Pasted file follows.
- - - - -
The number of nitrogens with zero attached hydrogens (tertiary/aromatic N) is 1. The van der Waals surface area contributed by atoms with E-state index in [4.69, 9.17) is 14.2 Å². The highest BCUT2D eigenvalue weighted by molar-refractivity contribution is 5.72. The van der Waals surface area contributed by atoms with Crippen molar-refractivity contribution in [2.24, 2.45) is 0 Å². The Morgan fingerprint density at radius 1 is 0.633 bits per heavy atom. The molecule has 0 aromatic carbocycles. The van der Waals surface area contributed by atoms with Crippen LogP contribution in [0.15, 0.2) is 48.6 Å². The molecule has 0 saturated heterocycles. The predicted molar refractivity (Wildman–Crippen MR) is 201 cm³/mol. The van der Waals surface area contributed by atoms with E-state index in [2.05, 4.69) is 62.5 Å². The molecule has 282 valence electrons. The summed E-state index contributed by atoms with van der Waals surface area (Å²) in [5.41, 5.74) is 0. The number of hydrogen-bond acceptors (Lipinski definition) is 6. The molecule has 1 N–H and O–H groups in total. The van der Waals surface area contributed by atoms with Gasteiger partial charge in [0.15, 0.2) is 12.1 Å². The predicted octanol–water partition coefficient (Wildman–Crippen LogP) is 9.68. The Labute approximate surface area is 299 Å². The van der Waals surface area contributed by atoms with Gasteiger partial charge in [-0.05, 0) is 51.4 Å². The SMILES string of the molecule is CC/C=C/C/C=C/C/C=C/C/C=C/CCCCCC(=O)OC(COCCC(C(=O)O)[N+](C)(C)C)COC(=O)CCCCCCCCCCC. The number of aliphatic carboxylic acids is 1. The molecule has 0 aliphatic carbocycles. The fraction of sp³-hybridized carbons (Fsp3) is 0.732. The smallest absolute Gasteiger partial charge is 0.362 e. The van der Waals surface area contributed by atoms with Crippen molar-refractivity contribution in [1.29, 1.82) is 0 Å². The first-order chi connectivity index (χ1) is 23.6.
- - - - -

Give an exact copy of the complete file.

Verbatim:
The number of nitrogens with zero attached hydrogens (tertiary/aromatic N) is 1. The van der Waals surface area contributed by atoms with E-state index in [4.69, 9.17) is 14.2 Å². The highest BCUT2D eigenvalue weighted by molar-refractivity contribution is 5.72. The van der Waals surface area contributed by atoms with Crippen molar-refractivity contribution in [2.24, 2.45) is 0 Å². The Morgan fingerprint density at radius 1 is 0.633 bits per heavy atom. The molecule has 0 aromatic carbocycles. The van der Waals surface area contributed by atoms with Crippen LogP contribution in [0.15, 0.2) is 48.6 Å². The molecule has 0 saturated heterocycles. The predicted molar refractivity (Wildman–Crippen MR) is 201 cm³/mol. The van der Waals surface area contributed by atoms with E-state index in [2.05, 4.69) is 62.5 Å². The molecule has 282 valence electrons. The summed E-state index contributed by atoms with van der Waals surface area (Å²) in [5.41, 5.74) is 0. The number of hydrogen-bond acceptors (Lipinski definition) is 6. The molecule has 1 N–H and O–H groups in total. The van der Waals surface area contributed by atoms with Gasteiger partial charge in [0.15, 0.2) is 12.1 Å². The predicted octanol–water partition coefficient (Wildman–Crippen LogP) is 9.68. The Labute approximate surface area is 299 Å². The van der Waals surface area contributed by atoms with Gasteiger partial charge in [-0.05, 0) is 51.4 Å². The SMILES string of the molecule is CC/C=C/C/C=C/C/C=C/C/C=C/CCCCCC(=O)OC(COCCC(C(=O)O)[N+](C)(C)C)COC(=O)CCCCCCCCCCC. The number of aliphatic carboxylic acids is 1. The molecule has 0 aliphatic carbocycles. The fraction of sp³-hybridized carbons (Fsp3) is 0.732. The smallest absolute Gasteiger partial charge is 0.362 e. The van der Waals surface area contributed by atoms with Crippen molar-refractivity contribution in [1.29, 1.82) is 0 Å². The first-order chi connectivity index (χ1) is 23.6.